We ask Google more questions than anyone else in our lives. The search engine is used as a research tool, an agony aunt and a means to find content that will help us achieve our goals.
Google is the world’s most popular search engine because it provides the most relevant results. They have a sterling reputation and they maintain it by making sure that the adverts that are served are extremely relevant, whether those websites are appearing as organic or paid search results.
The best way to make sure you are appearing in a prime position in search results is to understand the intent of your potential web visitors and tailor your ad copy and web content to meet their intentions.
In this blog, we’ll outline the different types of search intent, to show you how to make the most effective use of your Google Ads by understanding the users’ motivations.
What is search intent?
Intent tells us what the searcher wants to find out, where they want to go and what action they will likely take on your website. For example, a search for ‘plumber near me’ indicates that the user wants to contact a local plumber. Google will rank websites that clearly offer plumbing services local to the searcher first, as this is the most relevant result.
If you understand the search intent of your web visitors, you can make sure that your ads and page copy match those intentions, which will help you rank well.
It’s important to be aware of the following types of intent in order to get your content seen by the right people at the right time.
A navigational search is carried out with the intention of finding a particular page or website. Gone are the days of trawling through websites to find what you’re looking for.
If you decided to run the London Marathon for Teenage Cancer Trust you would probably search for ‘london marathon teenage cancer trust’ and click on the first search result because you would expect this link to take you to the right page. It is unlikely that you would go straight to the Teenage Cancer Trust website and search from there.
The ad served should therefore take a user to the London Marathon sign up page on Teenage Cancer Trust’s website, rather than just the homepage.
Of course, your organic listings can direct users to the webpage they’re looking for too, but it can take time and specialist attention to get this content to rank well. Instead of waiting,you can pay to appear higher on the search results page with paid ads. You should construct your Google Ads campaigns to serve searchers navigational needs.
Informational searches are used when a user wants to find a specific piece of information, such as a short answer to a question or information about how something works.
The rise of digital assistants like Google Home and Alexa, has meant that informational search queries are becoming even more common, as voice searches typically want quick answers and instant results without ever visiting your site.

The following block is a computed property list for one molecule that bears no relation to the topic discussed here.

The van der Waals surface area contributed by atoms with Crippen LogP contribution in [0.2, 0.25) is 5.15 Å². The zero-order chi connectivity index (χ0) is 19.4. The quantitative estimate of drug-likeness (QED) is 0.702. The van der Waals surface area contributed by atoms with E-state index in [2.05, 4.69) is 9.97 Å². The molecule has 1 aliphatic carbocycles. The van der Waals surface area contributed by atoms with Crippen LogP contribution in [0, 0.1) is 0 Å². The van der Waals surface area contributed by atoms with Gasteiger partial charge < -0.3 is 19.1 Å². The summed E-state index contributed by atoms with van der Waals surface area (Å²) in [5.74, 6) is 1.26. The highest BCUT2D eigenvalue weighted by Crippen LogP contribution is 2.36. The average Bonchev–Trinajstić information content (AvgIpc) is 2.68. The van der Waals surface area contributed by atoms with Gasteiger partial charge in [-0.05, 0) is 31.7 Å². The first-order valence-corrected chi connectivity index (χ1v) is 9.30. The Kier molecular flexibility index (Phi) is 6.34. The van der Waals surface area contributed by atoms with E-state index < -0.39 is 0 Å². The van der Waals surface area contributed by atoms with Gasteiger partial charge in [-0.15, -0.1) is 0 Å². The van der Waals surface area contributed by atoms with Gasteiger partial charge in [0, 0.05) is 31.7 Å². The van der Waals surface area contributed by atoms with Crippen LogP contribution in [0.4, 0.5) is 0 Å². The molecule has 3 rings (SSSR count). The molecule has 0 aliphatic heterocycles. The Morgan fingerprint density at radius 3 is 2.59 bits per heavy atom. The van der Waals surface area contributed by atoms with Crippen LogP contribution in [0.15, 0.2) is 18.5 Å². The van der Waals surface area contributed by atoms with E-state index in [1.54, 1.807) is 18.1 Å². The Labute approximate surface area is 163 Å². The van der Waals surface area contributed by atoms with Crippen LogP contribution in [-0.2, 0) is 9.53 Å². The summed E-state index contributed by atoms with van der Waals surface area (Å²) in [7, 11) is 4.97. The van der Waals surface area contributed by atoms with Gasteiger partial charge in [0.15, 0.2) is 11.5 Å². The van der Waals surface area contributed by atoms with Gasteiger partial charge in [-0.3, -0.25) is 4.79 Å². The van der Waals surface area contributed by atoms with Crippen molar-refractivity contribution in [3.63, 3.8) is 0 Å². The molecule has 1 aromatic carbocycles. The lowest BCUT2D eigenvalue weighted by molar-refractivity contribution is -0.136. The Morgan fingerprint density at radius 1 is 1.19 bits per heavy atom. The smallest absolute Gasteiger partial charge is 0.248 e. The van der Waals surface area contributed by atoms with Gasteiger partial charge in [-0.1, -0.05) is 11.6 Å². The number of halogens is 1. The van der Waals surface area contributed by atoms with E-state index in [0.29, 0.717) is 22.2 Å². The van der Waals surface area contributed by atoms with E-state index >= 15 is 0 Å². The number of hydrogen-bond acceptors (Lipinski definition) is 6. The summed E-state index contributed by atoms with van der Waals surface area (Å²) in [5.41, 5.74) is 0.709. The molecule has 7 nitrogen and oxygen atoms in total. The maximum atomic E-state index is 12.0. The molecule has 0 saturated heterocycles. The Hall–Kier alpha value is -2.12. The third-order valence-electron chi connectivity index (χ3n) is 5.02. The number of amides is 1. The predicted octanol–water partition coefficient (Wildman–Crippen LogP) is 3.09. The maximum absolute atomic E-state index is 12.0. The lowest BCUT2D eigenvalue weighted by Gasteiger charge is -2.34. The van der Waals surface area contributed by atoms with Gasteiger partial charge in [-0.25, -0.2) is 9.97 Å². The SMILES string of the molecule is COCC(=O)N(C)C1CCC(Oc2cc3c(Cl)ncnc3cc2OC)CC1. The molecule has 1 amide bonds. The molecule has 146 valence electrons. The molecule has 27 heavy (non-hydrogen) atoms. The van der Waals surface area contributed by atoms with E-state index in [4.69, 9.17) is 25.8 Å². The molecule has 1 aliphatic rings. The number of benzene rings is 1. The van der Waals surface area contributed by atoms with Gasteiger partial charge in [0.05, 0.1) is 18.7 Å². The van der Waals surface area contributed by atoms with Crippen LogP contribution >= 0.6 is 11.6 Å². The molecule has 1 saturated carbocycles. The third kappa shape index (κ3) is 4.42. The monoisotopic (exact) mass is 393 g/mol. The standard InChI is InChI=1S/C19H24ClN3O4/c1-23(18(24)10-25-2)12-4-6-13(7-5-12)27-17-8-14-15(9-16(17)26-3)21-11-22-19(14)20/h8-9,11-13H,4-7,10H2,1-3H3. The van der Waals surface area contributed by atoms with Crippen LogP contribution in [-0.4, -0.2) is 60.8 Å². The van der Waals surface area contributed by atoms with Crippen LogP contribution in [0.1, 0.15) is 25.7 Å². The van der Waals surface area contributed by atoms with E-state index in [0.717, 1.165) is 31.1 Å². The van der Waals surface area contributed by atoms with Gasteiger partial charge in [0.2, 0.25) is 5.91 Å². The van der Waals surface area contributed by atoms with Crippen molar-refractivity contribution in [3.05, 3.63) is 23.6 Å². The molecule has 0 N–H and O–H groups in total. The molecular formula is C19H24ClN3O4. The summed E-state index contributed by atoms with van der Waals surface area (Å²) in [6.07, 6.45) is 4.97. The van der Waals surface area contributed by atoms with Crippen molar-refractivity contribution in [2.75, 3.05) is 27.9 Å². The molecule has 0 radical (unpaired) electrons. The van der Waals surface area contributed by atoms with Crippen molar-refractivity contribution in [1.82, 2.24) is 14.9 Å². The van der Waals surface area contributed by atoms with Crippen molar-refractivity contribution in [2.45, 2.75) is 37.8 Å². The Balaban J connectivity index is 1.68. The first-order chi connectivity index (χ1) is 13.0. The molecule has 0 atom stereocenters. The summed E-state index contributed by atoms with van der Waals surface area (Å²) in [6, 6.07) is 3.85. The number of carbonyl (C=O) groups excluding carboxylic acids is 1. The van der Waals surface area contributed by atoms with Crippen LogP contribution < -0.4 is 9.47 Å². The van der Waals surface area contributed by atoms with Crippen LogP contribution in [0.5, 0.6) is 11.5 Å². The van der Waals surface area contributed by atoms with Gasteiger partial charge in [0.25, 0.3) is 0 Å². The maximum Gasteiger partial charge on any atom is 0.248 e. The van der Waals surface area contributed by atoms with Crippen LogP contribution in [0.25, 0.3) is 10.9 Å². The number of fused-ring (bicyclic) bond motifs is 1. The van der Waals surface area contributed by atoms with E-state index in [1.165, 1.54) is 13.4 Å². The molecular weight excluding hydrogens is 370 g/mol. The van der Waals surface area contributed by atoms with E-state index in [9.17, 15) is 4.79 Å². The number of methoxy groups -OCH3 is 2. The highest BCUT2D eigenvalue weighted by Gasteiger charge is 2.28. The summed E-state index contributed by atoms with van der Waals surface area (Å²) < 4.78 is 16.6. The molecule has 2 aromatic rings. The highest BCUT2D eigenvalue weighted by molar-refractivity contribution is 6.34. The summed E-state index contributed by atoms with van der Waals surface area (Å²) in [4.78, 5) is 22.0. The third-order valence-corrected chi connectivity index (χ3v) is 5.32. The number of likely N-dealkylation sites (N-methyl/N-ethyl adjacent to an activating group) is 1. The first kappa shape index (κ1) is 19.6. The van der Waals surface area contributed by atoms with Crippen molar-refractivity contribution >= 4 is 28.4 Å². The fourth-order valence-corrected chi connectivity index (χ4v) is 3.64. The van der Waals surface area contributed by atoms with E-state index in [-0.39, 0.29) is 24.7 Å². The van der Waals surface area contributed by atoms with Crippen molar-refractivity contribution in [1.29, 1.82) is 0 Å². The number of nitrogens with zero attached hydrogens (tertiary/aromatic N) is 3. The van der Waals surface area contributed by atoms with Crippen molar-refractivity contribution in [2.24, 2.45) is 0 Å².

Although information-seeking searchers are not necessarily ready to convert, they present an opportunity to raise awareness of your brand. Research has found that search ads lift top-of-mind awareness by 80%. Even if the searcher doesn’t click on your ad, the fact they’ve seen it raises your profile.
If you can answer a search query well, you can position yourself as an expert in that field. It’s therefore important to utilise the ‘News and blogs’ section of your website to present specialist information about your cause, the services you provide and the topics that surround it.
One good example is the Mental Health Foundation, who have an A-Z of mental health conditions. The content includes information about the types of a condition, the symptoms, causes, effects and treatment. These pages answer almost any informational search query related to health conditions, showing searchers and search engines that they’re expert in the field.
A transactional search query is a query that indicates a high level of intent to take an action, such as signing up to your email or making a donation.
For users who are ready to take an action, it’s important to bid on keywords with high search intent. Searches containing the words ‘support’, ‘sign up’, ‘how do I’ or simply ‘donate’ imply that the user is ready to take an action, so capitalise on this by bidding on those keywords and make sure that those terms are displayed in your ad copy.
To make the most of these transactional searches, ensure that your process of signing up to email and your donation journey are ready for these high-intent audiences. These actions should be efficient and hassle-free to complete with as few distractions as possible.
How do I improve my natural search ranking?
To rank well on the search results page, make sure you understand the intent of your audience and optimise your content to be as relevant as possible.
For more information about how to make the most of your Google Ads, read our blog 6 quick wins to drive traffic to your website.